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Old 01-16-19, 01:57 PM
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I agree adding good parts to a marginal frame is a bad way to go, usually. Also, buying parts piecemeal (unless you spend four hours a day online every day, looking for lightly used take-off parts)is very expensive.

You can buy a CroMo Motobecane with 105 from BikesDirect for about $800---a 105 group alone will cost half that as a group, and almost that much bought one part at a time. (But check this out--- https://www.ebay.com/i/263863509416?...r=563234283043 (not affiliated with seller, just spottd it.))

Your best bet is to save up for a better bike with a good frame and decent components and then upgrade That bike. (Giant bikes often have very good frames compared to the components hung on them.)

For $900 (not sure about shipping to UK or the Continent, but I am sure similar deals are available) you can get an all-carbon Motobecane with Weinnman rims, and a New, 7000-series 105 group. That is about $300 in brand-new 7000-series 105 parts plus the frame, plus decent wheels. (Save Up To 60% Off Shimano Ultegra Carbon Road Bikes- Motobecane Sprint CF PRO)

So for about US$ 700 you could have old Claris triple running gear on a decent CF frame and for a couple hundred more you could have a whole bike.

Save the triple for touring, commuting, hauling groceries, and use the quick bike for fun or whatever.

I love to build bikes. I get pleasure from doing it and I have built a lot. But to build a Good bike almost always costs more than buying a similar bike pre-built. If you Want to build a better bike, then resign yourself to taking six or eight months (perhaps) to amass the parts (grab stuff like the EBay 105 group.) You can do it on a budget but it takes shopping dedication.

Otherwise, wait that same six months, save your pennies, and buy a complete bike. Then next season you can think about upgrading That bike.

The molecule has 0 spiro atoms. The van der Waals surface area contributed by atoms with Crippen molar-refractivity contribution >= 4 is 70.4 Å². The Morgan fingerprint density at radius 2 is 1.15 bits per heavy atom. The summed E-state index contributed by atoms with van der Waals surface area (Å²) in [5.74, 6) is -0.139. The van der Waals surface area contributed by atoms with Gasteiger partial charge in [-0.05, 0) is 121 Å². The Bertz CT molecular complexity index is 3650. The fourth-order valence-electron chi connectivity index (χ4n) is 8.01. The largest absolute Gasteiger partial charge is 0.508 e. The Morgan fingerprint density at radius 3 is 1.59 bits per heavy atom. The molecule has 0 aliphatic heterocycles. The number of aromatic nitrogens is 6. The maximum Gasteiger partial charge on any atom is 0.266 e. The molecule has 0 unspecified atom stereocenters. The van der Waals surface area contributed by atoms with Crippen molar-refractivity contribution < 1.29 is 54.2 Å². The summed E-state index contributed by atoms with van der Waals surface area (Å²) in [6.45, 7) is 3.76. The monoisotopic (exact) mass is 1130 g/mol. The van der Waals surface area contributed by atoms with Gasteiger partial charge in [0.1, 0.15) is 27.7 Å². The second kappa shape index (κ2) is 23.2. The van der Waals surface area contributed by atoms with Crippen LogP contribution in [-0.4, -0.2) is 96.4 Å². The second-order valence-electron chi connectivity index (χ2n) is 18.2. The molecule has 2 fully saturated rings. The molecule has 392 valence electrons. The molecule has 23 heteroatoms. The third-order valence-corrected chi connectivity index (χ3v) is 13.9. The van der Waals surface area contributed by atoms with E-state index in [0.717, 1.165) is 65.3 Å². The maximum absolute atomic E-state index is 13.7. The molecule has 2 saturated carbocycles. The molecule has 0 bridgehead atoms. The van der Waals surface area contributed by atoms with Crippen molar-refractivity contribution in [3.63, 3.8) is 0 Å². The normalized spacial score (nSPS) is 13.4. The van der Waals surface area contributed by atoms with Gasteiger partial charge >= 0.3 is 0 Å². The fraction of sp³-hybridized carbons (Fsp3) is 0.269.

But really, of course, the answer is . Do whatever makes you happy and keeps you riding.
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Old 01-16-19, 02:09 PM
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The proposed updated frame is $442 in USD, where exactly is she going to get a new bike with upgraded components for that kind of price?

Frankly, it's easier to buy parts one at a time (for the pocket book) than to wait till you have the whole thousand to buy a new bike. You probably won't get much resale value on your old, bare frame though.
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Old 01-16-19, 02:42 PM
  #7  
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Just want to share my experience.

Last year I built two road bikes from frame sets. Local bike shops quoted for complete Dura Ace 9100 (mechanical) groupset from $2,700 to $3,400. I purchased individual parts from various online shops in Europe (Wiggle, Ribble Cycles, Chain Reaction, Probikekit, etc.) taking advantage of 30%-50% sales and additional 10% first time buyer (when possible). The total cost came to $950 for first groupset with brand new parts. For second groupset, I bought new and used (craigslist/eBay) parts for $600.

Anyway, it took almost two months to collect all the parts.

Gook luck